Angry residents have joined together in a campaign to “scare off” the inconsiderate drivers who litter their roads with cars.

The combined effect of motorists being slapped with £30 fines for parking on a grass verge on Hawkesden Road and the opening of the footbridge to St Neots railway station in February, has led to the neighbouring roads in Loves Farm becoming congested with parked vehicles.

Commuters park early in the morning, often returning late in the evening and can be double parked or obstructing corners, according to residents.

But because the roads have not yet been adopted by Cambridgeshire County Council, restrictions would need to applied for and funded by the developer.

A resident of School Drive, who asked not to be named, said that on one occasion a driver did not return to collect their poorly parked vehicle for four days. She added that problems also occur during drop-off and pick-up times at the Round House Primary Academy and during football matches at the nearby ground.

She added: "They park on corners so you can't see round. The bus can't get down here and residents can't even park. It is a problem for everyday life - some people round here do online shopping but they can't get their groceries delivered because the van has got nowhere to park up.

"I would just like to stop them from doing it. It's becoming a joke."

She said residents had resorted to marking out private parking spaces with cones, but these were removed.

She wants to see restrictions, such as resident only bays or yellow lines, imposed.

"There is a lot of anger," she added. "Residents will do what they can to scare them off, like putting notes on cars, but other people have confronted them. I personally think it is a danger - it is just getting congested and I don't think the problem is going to go away, it is just going to get worse."

Marcus Pickering, chairman of Loves Farm Community Association, said that he was trying to put together a group to look at how to tackle the problem, working with the developer Gallagher Estates and CCC.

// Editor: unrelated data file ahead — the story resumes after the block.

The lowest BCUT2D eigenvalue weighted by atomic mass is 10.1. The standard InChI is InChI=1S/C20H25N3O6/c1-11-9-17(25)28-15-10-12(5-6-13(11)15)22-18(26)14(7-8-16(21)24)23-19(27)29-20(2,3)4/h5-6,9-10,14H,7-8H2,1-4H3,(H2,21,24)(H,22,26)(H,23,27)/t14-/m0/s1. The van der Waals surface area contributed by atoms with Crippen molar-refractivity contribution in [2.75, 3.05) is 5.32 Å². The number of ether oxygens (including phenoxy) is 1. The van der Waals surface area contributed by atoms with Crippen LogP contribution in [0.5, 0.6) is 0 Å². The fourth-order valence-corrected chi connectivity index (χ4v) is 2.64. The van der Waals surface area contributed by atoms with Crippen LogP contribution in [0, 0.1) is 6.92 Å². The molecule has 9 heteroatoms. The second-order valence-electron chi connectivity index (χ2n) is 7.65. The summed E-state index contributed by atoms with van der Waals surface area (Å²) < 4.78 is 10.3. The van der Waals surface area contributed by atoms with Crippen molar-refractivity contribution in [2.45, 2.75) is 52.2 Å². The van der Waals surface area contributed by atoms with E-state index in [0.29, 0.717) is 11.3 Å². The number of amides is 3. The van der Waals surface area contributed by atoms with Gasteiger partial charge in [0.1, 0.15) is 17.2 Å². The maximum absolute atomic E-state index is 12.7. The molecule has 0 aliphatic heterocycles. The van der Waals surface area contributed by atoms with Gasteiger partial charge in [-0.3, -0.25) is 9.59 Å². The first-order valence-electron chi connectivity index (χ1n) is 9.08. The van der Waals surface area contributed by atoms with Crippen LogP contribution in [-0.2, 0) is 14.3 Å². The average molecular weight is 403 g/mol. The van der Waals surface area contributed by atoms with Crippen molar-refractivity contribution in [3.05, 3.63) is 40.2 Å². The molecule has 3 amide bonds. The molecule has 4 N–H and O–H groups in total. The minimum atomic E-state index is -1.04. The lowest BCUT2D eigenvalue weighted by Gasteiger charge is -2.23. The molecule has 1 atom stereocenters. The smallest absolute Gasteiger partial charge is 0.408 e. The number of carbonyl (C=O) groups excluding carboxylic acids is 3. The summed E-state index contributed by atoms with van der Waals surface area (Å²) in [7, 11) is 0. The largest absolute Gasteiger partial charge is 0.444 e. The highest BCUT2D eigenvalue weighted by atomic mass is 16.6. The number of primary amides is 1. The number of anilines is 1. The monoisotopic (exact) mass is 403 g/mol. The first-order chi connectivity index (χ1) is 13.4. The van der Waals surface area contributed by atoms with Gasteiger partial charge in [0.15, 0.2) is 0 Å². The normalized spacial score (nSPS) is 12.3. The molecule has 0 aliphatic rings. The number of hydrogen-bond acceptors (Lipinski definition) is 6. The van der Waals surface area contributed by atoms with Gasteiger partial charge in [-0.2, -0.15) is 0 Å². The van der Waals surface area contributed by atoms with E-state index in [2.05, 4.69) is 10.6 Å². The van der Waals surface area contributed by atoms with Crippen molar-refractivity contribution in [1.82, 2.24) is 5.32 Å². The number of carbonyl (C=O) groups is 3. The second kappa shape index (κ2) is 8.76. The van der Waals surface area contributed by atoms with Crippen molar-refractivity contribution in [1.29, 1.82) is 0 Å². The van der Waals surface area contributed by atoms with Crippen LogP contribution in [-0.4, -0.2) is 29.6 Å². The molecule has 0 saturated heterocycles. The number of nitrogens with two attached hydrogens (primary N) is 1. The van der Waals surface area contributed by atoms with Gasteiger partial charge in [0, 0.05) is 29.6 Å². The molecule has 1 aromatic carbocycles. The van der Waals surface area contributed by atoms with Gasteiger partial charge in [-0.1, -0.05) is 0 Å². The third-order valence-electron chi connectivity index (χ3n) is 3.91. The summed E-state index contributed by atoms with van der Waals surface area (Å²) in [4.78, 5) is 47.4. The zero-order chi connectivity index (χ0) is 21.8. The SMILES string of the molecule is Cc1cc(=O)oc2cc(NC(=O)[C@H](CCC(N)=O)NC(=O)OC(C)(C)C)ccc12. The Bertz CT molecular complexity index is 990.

He told The Hunts Post: "A residents' parking scheme with restrictions for an hour or two a day - something along those lines - has been talked about.

"I think it is the sort of thing we support in principle, but the danger that we have got to look out for is that as soon as we get restrictions in one area it just moves the problem a little bit further along."

David Wells, town councillor for St Neots East, said it was an issue that had been flagged up as a problem before the development was built.

"Ultimately it is down to pressing Gallagher to do something and obviously the railways as well - some would argue it's too expensive to park at the station," he said. "There is a challenge on Loves Farm with parking anyway. It is certainly an issue but I think it will take time to fix it, particularly with the roads not being adopted - it is certainly high on my list."

A spokesman for Great Northern, which charges £7.70 per day for parking at the station, said that it was priced "competitively" and that it froze tariffs earlier this year. Gallagher Estates was not able to comment before The Hunts Post went to press.

If you would like to help the community association to tackle the issue, email chair@ourlovesfarm.co.uk.